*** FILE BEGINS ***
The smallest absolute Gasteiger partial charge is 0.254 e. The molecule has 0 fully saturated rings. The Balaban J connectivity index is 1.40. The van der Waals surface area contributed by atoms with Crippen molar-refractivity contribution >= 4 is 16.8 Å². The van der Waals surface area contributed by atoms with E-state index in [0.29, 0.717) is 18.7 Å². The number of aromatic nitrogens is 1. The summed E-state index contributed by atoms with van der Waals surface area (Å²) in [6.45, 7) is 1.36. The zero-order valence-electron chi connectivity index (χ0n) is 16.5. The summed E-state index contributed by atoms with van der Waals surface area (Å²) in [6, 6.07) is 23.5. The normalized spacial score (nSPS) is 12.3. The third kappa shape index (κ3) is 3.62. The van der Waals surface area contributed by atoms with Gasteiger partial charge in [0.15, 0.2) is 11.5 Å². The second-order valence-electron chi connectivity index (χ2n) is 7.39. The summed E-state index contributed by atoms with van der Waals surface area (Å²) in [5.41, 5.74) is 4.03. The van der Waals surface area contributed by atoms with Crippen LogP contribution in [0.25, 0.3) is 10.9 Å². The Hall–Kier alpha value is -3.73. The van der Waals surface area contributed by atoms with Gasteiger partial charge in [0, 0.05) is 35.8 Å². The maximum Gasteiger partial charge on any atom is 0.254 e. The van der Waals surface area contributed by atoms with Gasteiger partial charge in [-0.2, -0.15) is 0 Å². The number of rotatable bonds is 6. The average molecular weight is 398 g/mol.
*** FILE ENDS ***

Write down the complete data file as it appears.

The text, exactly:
The smallest absolute Gasteiger partial charge is 0.254 e. The molecule has 0 fully saturated rings. The Balaban J connectivity index is 1.40. The van der Waals surface area contributed by atoms with Crippen molar-refractivity contribution >= 4 is 16.8 Å². The van der Waals surface area contributed by atoms with E-state index in [0.29, 0.717) is 18.7 Å². The number of aromatic nitrogens is 1. The summed E-state index contributed by atoms with van der Waals surface area (Å²) in [6.45, 7) is 1.36. The zero-order valence-electron chi connectivity index (χ0n) is 16.5. The summed E-state index contributed by atoms with van der Waals surface area (Å²) in [6, 6.07) is 23.5. The normalized spacial score (nSPS) is 12.3. The third kappa shape index (κ3) is 3.62. The van der Waals surface area contributed by atoms with Gasteiger partial charge in [0.15, 0.2) is 11.5 Å². The second-order valence-electron chi connectivity index (χ2n) is 7.39. The summed E-state index contributed by atoms with van der Waals surface area (Å²) in [5.41, 5.74) is 4.03. The van der Waals surface area contributed by atoms with Crippen LogP contribution in [0.25, 0.3) is 10.9 Å². The Hall–Kier alpha value is -3.73. The van der Waals surface area contributed by atoms with Gasteiger partial charge in [0, 0.05) is 35.8 Å². The maximum Gasteiger partial charge on any atom is 0.254 e. The van der Waals surface area contributed by atoms with Gasteiger partial charge in [-0.2, -0.15) is 0 Å². The number of rotatable bonds is 6. The average molecular weight is 398 g/mol.